Extreme Weather GSM 

Canada Chills: Victoria sees Coldest June 6 since records Began in 1899, as Rare June Snow Settles in B.C. and A.B.

The majority of Canada is suffering an unusual June chill this week, as the Arctic rides anomalously-far south on the back of an unpredictable ‘meridional’ jet stream flow.

Starting in British Columbia, just a week ago high temperature records were falling across Vancouver Island — temperatures on the Malahat, for example, reached 28.6C (83.5F) on Wednesday, June 2.

However, slapping B.C. back to some GSM reality comes this week’s descending polar cold.

On Sunday June 6, the mercury in Victoria –the capital city of B.C., located on the on the craggy southern end of Vancouver Island– reached a high of just 12.5C (54.5F).

This made it Victoria’s coldest June 6th since records began in 1899 (the Centennial Minimum), comfortably usurping the previous record holder — the 12.8C (55F) set back in 1933 (solar minimum of cycle 16):


Rare June Snow Settles in B.C. and A.B.

Last week’s heatwave seems even more of a distant memory across the Okanagan.

Despite the fact we’re entering the second week of June, SilverStar Mountain Resort is currently receiving a substantial dusting of global warming goodness, across the top of the Comet as well as the village:

The village at Silver Star [webcam].


Drivers travelling along Silver Star Road are warning of slushy conditions as snow continues to build.

Temperatures on the mountain are sitting at freezing point.

Snow falling on Silver Star Road [Facebook].


Anarchist summit, on Highway 3 east of Osoyoos, as well as Big White also received snow on Monday, with DriveBC issuing a warning to those on the road to watch for changing conditions on mountain passes.

A seasonal shift has also impacted Alberta’s Rocky Mountains, with heavy snow falling Monday in the Banff and Jasper national parks, among other regions.

Environment and Climate Change Canada (ECCC) issued winter storm warnings on Sunday, many of which were still in effect through Monday.

“Consider postponing non-essential travel until conditions improve,” said the agency in the alert.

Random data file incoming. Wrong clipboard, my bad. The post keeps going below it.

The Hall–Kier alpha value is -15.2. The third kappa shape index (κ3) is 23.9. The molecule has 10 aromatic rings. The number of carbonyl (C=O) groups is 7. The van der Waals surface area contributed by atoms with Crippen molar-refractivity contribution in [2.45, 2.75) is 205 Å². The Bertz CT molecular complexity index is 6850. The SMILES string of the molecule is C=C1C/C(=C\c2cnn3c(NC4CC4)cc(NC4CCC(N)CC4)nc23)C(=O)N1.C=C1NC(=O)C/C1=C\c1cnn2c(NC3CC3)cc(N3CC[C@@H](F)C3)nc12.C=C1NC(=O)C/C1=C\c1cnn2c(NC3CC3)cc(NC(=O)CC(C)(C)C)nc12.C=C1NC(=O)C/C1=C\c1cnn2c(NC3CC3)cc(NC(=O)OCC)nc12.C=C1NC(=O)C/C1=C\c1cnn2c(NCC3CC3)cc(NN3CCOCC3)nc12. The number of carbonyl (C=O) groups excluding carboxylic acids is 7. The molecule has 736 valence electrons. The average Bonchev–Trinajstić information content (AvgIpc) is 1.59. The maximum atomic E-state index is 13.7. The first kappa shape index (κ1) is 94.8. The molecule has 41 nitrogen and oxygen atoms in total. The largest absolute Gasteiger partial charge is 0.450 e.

“Rapidly accumulating snow could make travel difficult over some locations. Visibility may be suddenly reduced at times in heavy snow.

“Public Safety Canada encourages everyone to make an emergency plan and get an emergency kit with drinking water, food, medicine, a first-aid kit and a flashlight.”

Dangerous driving conditions were noted along much of Highway 93, after 40+cm (16 inches) settled in some parts.


We are in June, right?


Headed South

Headed south, and across the border, Mt Baker in Washington State is also set for some rare late-season snow.

In a change-up across much of the eastern half of the North American continent, record heat is being replaced with record cold — a setup serving as yet another example of the violent and unpredictable “swings between extremes” we should expect during times of low solar activity (such as the historically low output we’re receiving now).


According to NOAA, snow at Mt Baker, Washington is forecast through June 13.

The flakes are expected to be heavy at times, while the temperature lows will be record-challenging–struggling to hold above 20F on Tuesday, Wednesday and Thursday.

The GFS is picking up on the pattern shift up and down the west coast of the United States.

Those “blues” and “purples” look to intensify and spread as the week progresses.

This will be the setup by Thursday, June 10 across the west, where temperature departures could sink as much as 20C below the seasonal average:

GFS 2m Temperature Anomalies (C) for June 10 [tropicaltidbits.com].


Below is the picture in Canada.

Anomalous June cold looks set to linger all week, particularly for central and western provinces:

GFS 2m Temperature Anomalies (C) for June 8 [tropicaltidbits.com].


The COLD TIMES are returning, the mid-latitudes are REFREEZING, in line with the great conjunction, historically low solar activitycloud-nucleating Cosmic Rays, and a meridional jet stream flow (among other forcings).

Both NOAA and NASA appear to agree, if you read between the lines, with NOAA saying we’re entering a ‘full-blown’ Grand Solar Minimum in the late-2020s, and NASA seeing this upcoming solar cycle (25) as “the weakest of the past 200 years”, with the agency correlating previous solar shutdowns to prolonged periods of global cooling here.

Furthermore, we can’t ignore the slew of new scientific papers stating the immense impact The Beaufort Gyre could have on the Gulf Stream, and therefore the climate overall.


Prepare accordingly— learn the facts, relocate if need be, and grow your own.

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Grand Solar Minimum + Pole Shift

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